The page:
A Lesson in Poor Customer Service

I love DVDs and Blu-rays, so I check the advertisements every week to see which movies are coming out. I look forward to seeing catalog titles released on Blu-ray for the first time, so it thrilled me to see that Best Buy would be exclusively releasing Almost Famous Blu-ray this week. I didn’t think having to buy the movie at Best Buy would be a problem, but it became a big hassle.

On Sunday I went to the West Hartford store and found two labels on the shelves for Almost Famous, but no Blu-rays. Someone put out the labels without every stocking the movie. I searched through the movie aisles for a while before a salesperson helped me. She confirmed in their system that they had copies in the store, then she wandered around the same aisles looking for it. In a store as big as Best Buy, it seems like their inventory system should know where in the store a copy is. After searching with a manager, the salesperson told me they could not find it. That disappointed me, but I told myself the shipment probably got delayed with the bad weather we had that weekend.

I returned to the store Friday night, figuring they should have located their copies by now. Their website and in-store kiosk both show there are still copies available in West Hartford. Yet once again there I could not find any copies. It seems like Best Buy trains employees to ask you if you need help only when you are not looking for anything, because no one stopped for me this time. After 15 minutes I was late for dinner, so I just gave up and left. My best guess is that there is a box of Almost Famous Blu-ray’s in their West Hartford warehouse, tucked somewhere between Rosebud and the Ark of the Covenant.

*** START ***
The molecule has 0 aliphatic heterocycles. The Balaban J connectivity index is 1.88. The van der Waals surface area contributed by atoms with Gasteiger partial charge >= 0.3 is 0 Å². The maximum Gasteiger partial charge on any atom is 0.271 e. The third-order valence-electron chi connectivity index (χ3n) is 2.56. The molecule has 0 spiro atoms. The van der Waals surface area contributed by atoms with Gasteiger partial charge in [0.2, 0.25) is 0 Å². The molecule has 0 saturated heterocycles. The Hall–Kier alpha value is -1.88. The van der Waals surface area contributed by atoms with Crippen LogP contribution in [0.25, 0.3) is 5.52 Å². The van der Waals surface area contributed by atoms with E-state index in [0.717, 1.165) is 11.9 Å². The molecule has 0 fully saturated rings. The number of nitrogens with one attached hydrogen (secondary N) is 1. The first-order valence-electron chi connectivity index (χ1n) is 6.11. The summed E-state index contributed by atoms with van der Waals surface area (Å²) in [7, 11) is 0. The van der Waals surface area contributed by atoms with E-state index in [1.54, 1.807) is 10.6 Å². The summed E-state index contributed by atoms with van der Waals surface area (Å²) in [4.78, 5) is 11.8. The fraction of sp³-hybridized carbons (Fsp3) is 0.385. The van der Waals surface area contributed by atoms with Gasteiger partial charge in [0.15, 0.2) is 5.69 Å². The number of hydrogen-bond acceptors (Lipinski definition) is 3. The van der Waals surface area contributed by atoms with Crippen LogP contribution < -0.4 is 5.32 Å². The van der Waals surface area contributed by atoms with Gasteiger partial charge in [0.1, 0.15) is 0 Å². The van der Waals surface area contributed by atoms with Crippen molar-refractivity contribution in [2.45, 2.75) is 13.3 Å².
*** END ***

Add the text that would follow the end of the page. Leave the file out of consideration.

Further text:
Today I ordered a copy online for pickup at their Newington store on BestBuy.com. Make them find the movie before I show up, I figured. When I walked in the store, I saw a display of Almost Famous Blu-rays immediately so I figured I was in luck. Unfortunately I needed to wait for the in-store pickup representative to finish a phone support call. Then his computer froze and he could not find my order. It took about 15 minutes and two customer support representatives to find my order in their system and find a physical copy of the movie. Finally the first representative returned with a copy. He printed out my receipt, laid it on top of my movie, and made an X next to the box where I needed to sign. I signed and left, relieved that I finally had a copy of the film. When I got home I discovered they left a nice little memento of my ordeal – the imprint of an X on the cardboard slipcover, right over Kate Hudson’s nose.

X marks the spot

I am writing this because I thought it was both a sad and amusing series of events. I do want to point out that all the Best Buy employees I met were friendly and well-intentioned. It seems like they focus on selling big-ticket items like TVs and computers and do not have the processes in place to make small purchases like this one simple and satisfactory experiences. Someday though their Blu-ray customer will need to buy a TV or computer though and they will probably end up going to Amazon.com.

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